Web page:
Adam Levine: Maroon 5 not disbanding any time soon
MANILA, Philippines—Futuretainment, a company led by actor-restaurateur and now concert promoter Marvin Agustin, has taken over the people who are mounting the Maroon 5 concert on May 23 at the SMX Convention Center in Pasay.
The move reflects the aggressiveness of Agustin and his partners in joining the concert promotion business, whose biggest player at present is Renen de Guia of Ovation Productions.
What’s admirable about De Guia is that he bankrolls the concerts directly without waiting for corporate sponsorship.
If Agustin can do that as well, with an eye on major and hot new acts, the local audience may look forward to more exciting foreign concerts soon.
Already Agustin has bagged Bruno Mars who is performing on April 7 and 8 at the Cebu Waterfront Hotel and Araneta Coliseum, respectively.
It’s Maroon 5’s second time in the country, following an impressive performance in March 2008 at the Big Dome which reportedly attracted some 10,000 people.
The Inquirer talked with the band’s lead singer/rhythm guitarist Adam Levine via e-mail recently.
<strong>What was your primary motivating factor for being in a rock band?</strong>
I fell in love with music at a really young age, and started playing guitar around 10 years old. But, I think it was the combination of the excitement I’d get from hearing the awesome music on the radio and the extravagancy of the concerts my dad would take me to that made me really want to be a part of it.
<strong>Did you ever imagine this would become a full-time job?</strong>
You grow up dreaming that one day you’ll be that guy on the stage instead of the fan in the audience, but it’s still surreal to believe that this is now my full-time job.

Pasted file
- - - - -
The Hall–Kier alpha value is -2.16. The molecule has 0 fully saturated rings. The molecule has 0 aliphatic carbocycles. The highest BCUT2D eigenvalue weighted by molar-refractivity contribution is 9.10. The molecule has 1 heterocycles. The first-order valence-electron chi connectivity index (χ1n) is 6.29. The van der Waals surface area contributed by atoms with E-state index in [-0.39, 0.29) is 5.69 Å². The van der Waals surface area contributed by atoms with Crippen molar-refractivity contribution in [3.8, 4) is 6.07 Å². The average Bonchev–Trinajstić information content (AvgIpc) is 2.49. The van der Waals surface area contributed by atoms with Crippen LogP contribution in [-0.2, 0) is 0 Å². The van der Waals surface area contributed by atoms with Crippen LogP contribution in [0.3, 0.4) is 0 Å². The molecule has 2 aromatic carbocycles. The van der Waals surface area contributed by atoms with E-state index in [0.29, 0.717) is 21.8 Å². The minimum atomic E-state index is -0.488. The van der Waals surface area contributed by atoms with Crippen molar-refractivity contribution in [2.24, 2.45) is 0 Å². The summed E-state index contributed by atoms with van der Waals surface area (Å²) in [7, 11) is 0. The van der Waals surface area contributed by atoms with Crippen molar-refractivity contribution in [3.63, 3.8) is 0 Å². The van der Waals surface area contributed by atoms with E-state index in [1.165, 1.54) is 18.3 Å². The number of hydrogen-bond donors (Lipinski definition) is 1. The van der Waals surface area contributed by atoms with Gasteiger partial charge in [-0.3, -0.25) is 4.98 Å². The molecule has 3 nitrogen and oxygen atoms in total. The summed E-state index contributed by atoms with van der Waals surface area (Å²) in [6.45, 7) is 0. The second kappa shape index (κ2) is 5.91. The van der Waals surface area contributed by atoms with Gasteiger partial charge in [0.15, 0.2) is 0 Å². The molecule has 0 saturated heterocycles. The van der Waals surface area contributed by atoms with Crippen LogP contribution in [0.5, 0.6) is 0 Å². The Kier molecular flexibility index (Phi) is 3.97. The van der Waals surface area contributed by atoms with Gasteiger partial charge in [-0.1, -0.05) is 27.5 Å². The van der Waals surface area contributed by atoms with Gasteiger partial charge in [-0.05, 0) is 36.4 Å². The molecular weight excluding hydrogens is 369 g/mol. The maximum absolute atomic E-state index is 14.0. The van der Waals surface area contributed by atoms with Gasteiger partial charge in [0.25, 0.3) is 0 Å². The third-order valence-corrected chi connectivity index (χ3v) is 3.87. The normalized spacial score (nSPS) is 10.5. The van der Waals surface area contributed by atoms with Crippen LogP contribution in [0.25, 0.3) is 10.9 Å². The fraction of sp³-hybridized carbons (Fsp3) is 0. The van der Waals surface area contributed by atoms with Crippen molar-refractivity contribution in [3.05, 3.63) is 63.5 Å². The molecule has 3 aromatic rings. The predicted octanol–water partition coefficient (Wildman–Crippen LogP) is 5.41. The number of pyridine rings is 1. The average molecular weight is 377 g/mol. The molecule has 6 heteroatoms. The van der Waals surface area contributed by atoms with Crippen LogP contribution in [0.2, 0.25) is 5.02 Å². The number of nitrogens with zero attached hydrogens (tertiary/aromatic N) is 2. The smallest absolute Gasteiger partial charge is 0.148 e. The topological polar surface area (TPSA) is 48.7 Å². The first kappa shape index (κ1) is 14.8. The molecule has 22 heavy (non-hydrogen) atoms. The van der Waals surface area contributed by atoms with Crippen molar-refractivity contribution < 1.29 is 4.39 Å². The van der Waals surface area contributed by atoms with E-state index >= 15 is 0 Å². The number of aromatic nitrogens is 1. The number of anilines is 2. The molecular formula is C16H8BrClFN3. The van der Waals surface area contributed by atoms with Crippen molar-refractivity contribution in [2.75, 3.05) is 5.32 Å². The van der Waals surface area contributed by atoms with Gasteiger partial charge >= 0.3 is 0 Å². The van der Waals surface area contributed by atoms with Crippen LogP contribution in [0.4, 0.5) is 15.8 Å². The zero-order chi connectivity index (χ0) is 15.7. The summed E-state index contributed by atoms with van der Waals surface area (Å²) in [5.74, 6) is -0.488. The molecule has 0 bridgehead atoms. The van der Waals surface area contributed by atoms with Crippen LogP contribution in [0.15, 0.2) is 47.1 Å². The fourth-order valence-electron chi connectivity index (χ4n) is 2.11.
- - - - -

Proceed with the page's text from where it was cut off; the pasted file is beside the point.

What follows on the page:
<strong>Do you think failure and rejection in the early years helped Maroon 5 become a better band?</strong>
I think if a person or group of people has the right focus, drive and determination to succeed, that rejection will only make them stronger and fight harder to achieve their goals. So yes, our tough beginnings have definitely helped us get to where we are now.
<strong>You’ve said that turning on to black music (gospel, R&B, hip-hop) in New York improved your songwriting. Why do you think hip-hop is probably the most dynamic music genre in the current scene?</strong>
Because I think it’s more powerful and emotional. Its roots are based on a person’s soul and the words come from deep down. When someone reflects on their pain and struggles, the words and music tend to be stronger.
<strong>There are a lot of collaborations between different artists going on. Who would you like to work with, soon?</strong>
I think a collaboration with The Roots would be a great experience and produce a great product.
<strong>What’s good about fame and fortune?</strong>
The opportunity to help others who are less fortunate and in need of simple essentials to live.
<strong>And what’s bad about fame and fortune?</strong>
It makes it tough to enjoy a personal, simple life sometimes.
<strong>What’s the most valuable life lesson you’ve learned as a musician?</strong>
You should give your best in every performance.
<strong>Do you believe songs have a way of changing people’s lives for the better?</strong>
Of course, look at how “Imagine” by John Lennon has become such a powerful and inspirational song that so many people across the world stand behind to make the earth a better place.
<strong>You’ve also been quoted as saying that “the band is reaching its peak and may make one more album before disbanding … Eventually I want to focus on being a completely different person because I don’t know if I want to do this into my 40s and 50s and beyond, like the Rolling Stones.” Is it also because life as a public figure has become tiring, if not complicated?</strong>
I love what I do and think that, yes, although it might be “tiring” and “complicated” at times, this life is a gift and I would be even more blessed than I have been if I could last as long as the Stones have. The band is strong right now and we are anxious to get back into the studio and record another album. We don’t have any plans on disbanding any time soon.
Subscribe to INQUIRER PLUS to get access to The Philippine Daily Inquirer & other 70+ titles, share up to 5 gadgets, listen to the news, download as early as 4am & share articles on social media. Call 896 6000.